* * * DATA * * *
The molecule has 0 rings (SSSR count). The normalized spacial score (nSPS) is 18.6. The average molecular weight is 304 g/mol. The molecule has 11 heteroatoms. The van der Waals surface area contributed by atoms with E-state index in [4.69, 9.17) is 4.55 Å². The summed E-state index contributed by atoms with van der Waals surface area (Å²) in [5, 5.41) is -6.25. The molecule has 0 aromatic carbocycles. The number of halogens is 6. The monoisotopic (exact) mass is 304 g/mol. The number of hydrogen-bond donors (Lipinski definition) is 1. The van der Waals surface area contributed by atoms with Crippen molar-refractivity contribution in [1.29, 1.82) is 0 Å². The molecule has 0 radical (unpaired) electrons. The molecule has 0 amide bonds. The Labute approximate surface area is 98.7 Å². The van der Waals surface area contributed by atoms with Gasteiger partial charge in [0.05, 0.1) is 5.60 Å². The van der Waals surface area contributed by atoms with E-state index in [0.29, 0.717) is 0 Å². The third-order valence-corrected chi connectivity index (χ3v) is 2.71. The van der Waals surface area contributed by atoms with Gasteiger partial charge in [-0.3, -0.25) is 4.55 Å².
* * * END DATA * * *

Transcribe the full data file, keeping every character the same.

The molecule has 0 rings (SSSR count). The normalized spacial score (nSPS) is 18.6. The average molecular weight is 304 g/mol. The molecule has 11 heteroatoms. The van der Waals surface area contributed by atoms with E-state index in [4.69, 9.17) is 4.55 Å². The summed E-state index contributed by atoms with van der Waals surface area (Å²) in [5, 5.41) is -6.25. The molecule has 0 aromatic carbocycles. The number of halogens is 6. The monoisotopic (exact) mass is 304 g/mol. The number of hydrogen-bond donors (Lipinski definition) is 1. The van der Waals surface area contributed by atoms with Crippen molar-refractivity contribution in [1.29, 1.82) is 0 Å². The molecule has 0 radical (unpaired) electrons. The molecule has 0 amide bonds. The Labute approximate surface area is 98.7 Å². The van der Waals surface area contributed by atoms with Gasteiger partial charge in [0.05, 0.1) is 5.60 Å². The van der Waals surface area contributed by atoms with E-state index in [0.29, 0.717) is 0 Å². The third-order valence-corrected chi connectivity index (χ3v) is 2.71. The van der Waals surface area contributed by atoms with Gasteiger partial charge in [-0.3, -0.25) is 4.55 Å².